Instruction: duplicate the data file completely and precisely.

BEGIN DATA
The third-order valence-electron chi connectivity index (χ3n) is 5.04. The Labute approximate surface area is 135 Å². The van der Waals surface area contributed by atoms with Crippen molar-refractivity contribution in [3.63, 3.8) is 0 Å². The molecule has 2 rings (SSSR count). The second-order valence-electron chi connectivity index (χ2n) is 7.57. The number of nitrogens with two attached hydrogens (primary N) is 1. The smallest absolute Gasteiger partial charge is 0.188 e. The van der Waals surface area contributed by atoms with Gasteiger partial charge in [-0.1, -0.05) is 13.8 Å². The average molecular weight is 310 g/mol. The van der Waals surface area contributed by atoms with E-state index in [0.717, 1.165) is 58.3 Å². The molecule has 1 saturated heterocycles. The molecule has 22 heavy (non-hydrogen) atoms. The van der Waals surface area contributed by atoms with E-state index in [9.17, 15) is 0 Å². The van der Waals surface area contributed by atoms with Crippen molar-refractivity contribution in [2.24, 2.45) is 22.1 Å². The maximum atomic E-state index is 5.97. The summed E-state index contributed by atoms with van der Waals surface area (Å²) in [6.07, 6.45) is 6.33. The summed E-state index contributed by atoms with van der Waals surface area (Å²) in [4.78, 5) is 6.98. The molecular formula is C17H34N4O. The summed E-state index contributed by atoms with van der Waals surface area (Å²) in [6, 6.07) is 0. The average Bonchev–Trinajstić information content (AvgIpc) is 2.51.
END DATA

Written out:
The third-order valence-electron chi connectivity index (χ3n) is 5.04. The Labute approximate surface area is 135 Å². The van der Waals surface area contributed by atoms with Crippen molar-refractivity contribution in [3.63, 3.8) is 0 Å². The molecule has 2 rings (SSSR count). The second-order valence-electron chi connectivity index (χ2n) is 7.57. The number of nitrogens with two attached hydrogens (primary N) is 1. The smallest absolute Gasteiger partial charge is 0.188 e. The van der Waals surface area contributed by atoms with Gasteiger partial charge in [-0.1, -0.05) is 13.8 Å². The average molecular weight is 310 g/mol. The van der Waals surface area contributed by atoms with E-state index in [0.717, 1.165) is 58.3 Å². The molecule has 1 saturated heterocycles. The molecule has 22 heavy (non-hydrogen) atoms. The van der Waals surface area contributed by atoms with E-state index in [9.17, 15) is 0 Å². The van der Waals surface area contributed by atoms with Crippen molar-refractivity contribution in [2.24, 2.45) is 22.1 Å². The maximum atomic E-state index is 5.97. The summed E-state index contributed by atoms with van der Waals surface area (Å²) in [6.07, 6.45) is 6.33. The summed E-state index contributed by atoms with van der Waals surface area (Å²) in [4.78, 5) is 6.98. The molecular formula is C17H34N4O. The summed E-state index contributed by atoms with van der Waals surface area (Å²) in [6, 6.07) is 0. The average Bonchev–Trinajstić information content (AvgIpc) is 2.51.